Academic journal article Journal of Forensic Economics

Opportunity Cost vs. Replacement Cost in a Lost Service Analysis

Academic journal article Journal of Forensic Economics

Opportunity Cost vs. Replacement Cost in a Lost Service Analysis

Article excerpt

I. Introduction

Everything for which economists provide valuation uses either an opportunity cost or a replacement cost approach. With an opportunity cost approach, value is based on what an individual sacrificed to obtain a set of goods, services or assets. With a replacement cost approach, value is based on what one would have to pay to replace a set of goods, services and assets. Both of these measures of value are used by different researchers for the valuation of lost nonmarket services in personal injury and wrongful death actions.(1) This paper reviews general issues with respect to the two basic approaches. Sometimes only one approach is even possible, but in a world of perfect information, both approaches would often lead to results that would differ only in terms of tax and job-related fringe benefit difference (for reasons to be discussed in the next section). However, the availability of reliable data creates advantages and disadvantages for each approach, depending on circumstances. The paper also briefly considers differences between the uses of all methods and approaches in wrongful death analysis, compared with personal injury analysis.

Within each approach, there are two basic methods for valuation. The opportunity cost approach includes the simple opportunity cost method and the implied long-term opportunity cost method. The replacement cost approach includes the specific services replacement cost method and the general replacement cost method. Each of these methods is described below. Here again, the availability of reliable information determines which of these methods is most accurate under which circumstances. The "equimarginal error" which often occurs with the replacement cost method is discussed at length.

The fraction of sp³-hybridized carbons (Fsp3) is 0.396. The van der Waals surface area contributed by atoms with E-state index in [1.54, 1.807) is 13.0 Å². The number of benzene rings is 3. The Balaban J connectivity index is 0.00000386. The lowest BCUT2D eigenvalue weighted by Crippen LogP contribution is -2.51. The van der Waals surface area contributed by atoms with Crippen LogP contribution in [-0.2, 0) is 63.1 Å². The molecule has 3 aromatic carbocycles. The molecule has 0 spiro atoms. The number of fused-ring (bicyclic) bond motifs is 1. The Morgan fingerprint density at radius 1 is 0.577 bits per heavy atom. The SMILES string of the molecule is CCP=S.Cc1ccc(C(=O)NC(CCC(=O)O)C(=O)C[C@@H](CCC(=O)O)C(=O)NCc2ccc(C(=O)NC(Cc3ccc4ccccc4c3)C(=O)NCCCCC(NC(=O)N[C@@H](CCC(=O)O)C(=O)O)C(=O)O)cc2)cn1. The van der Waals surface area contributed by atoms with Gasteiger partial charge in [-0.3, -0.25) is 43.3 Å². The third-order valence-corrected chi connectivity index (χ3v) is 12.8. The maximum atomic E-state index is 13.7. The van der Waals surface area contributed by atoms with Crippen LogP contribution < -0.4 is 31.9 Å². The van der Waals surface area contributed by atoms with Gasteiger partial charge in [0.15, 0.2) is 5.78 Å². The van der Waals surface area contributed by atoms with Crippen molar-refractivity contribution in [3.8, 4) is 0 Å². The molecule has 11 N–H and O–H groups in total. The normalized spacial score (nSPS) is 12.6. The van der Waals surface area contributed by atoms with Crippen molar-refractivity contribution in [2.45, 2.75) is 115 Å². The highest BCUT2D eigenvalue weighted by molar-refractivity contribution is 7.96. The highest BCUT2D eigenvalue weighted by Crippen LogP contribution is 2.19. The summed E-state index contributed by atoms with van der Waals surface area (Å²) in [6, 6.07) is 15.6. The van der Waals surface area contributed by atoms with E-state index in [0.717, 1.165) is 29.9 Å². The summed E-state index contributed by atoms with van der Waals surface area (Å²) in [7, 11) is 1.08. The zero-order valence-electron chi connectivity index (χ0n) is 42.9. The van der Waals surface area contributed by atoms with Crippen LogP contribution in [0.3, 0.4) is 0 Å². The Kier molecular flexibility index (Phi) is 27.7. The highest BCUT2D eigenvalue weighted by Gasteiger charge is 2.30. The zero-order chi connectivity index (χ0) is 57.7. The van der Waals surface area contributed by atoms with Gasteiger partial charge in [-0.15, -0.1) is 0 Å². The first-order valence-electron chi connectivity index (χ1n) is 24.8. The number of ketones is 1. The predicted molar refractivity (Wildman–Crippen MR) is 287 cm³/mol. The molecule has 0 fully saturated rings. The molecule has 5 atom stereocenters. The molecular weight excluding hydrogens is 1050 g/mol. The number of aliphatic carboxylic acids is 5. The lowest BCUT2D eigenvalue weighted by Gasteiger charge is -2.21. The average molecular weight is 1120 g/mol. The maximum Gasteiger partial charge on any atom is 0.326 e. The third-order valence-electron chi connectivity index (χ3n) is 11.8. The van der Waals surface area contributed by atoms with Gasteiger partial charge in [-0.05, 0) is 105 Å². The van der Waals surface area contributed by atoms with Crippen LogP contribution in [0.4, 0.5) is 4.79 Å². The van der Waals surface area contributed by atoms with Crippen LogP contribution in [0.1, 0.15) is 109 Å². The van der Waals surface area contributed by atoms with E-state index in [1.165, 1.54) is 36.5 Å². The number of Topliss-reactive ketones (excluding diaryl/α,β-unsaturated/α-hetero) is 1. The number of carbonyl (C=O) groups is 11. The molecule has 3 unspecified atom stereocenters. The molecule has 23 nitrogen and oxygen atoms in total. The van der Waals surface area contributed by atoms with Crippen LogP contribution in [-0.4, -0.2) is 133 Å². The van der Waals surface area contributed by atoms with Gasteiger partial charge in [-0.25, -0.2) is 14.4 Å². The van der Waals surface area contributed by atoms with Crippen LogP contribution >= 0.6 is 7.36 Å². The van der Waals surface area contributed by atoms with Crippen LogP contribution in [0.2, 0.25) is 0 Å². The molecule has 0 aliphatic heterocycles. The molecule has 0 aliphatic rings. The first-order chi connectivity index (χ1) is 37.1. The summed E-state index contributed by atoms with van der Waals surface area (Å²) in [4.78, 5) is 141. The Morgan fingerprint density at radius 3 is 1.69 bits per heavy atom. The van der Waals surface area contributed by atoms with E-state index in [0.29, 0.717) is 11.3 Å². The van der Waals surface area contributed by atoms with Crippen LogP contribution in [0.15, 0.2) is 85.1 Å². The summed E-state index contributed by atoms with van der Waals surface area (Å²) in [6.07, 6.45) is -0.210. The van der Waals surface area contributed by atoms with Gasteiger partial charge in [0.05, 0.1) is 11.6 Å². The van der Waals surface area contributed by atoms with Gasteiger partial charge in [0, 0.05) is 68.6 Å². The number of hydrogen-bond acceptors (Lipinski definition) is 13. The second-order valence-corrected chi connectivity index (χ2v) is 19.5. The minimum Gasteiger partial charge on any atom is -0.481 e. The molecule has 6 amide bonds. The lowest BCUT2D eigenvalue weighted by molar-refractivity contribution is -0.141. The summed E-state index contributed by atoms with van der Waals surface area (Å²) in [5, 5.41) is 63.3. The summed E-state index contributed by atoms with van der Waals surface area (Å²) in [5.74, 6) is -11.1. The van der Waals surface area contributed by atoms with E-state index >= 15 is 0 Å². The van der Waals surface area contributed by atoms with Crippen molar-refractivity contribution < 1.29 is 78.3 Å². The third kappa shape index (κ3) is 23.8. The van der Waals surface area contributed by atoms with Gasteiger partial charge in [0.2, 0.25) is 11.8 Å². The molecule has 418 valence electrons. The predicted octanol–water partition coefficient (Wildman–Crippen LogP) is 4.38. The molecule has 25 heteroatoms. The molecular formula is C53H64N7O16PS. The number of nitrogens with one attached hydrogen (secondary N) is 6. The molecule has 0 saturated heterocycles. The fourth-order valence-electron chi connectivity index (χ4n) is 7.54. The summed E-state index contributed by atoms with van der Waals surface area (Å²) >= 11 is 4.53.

II. Approaches, Methods and Available Data

Opportunity cost and replacement cost approaches to assessment of economic values are basic to economic analysis, so that all economists utilize both replacement cost approaches and opportunity cost approaches in making valuations. Which approach is used depends on the valuation being made. In forensic economics, any assessment of the value of the lost earnings of a disabled child will use an opportunity cost approach. The child has lost the opportunity to pursue a normal career in the labor market, but it is ordinarily impossible to replace that opportunity at any price. Thus, economists can only use the opportunity cost method for developing a valuation. In contrast, any valuation of a life care plan must be performed with a replacement cost approach. The life care plan itself is set of goods, services and assets needed to come as close to giving the individual the same level of health the individual had before the injury as is possible. That necessitates a number of replacement goods services and assets because the opportunity to fully restore the individual to pre-injury health status does not exist. Ordinarily, nothing could give the injured person the opportunity not to need the life care plan. Thus, the issues involved with whether to use a replacement cost approach or an opportunity cost approach do not depend on a fundamental superiority of one method over the other, but rather the "fit" of each approach to the valuation task at hand. In some circumstances, only the replacement cost approach would work. In others, only the opportunity cost approach would work.

In a lost service analysis, both approaches can be used. An economic expert can try to assess the value of the lost opportunity to perform household services as a method for measuring the lost services or the expert can attempt to assess the cost of replacing the services that were lost by hiring other persons in the labor market to perform those services. The opportunity cost approach values both the time cost and the cost of other resources an individual has sacrificed in producing the services that were lost. A replacement cost approach is based on the cost of replacing the services that an individual had previously provided. …

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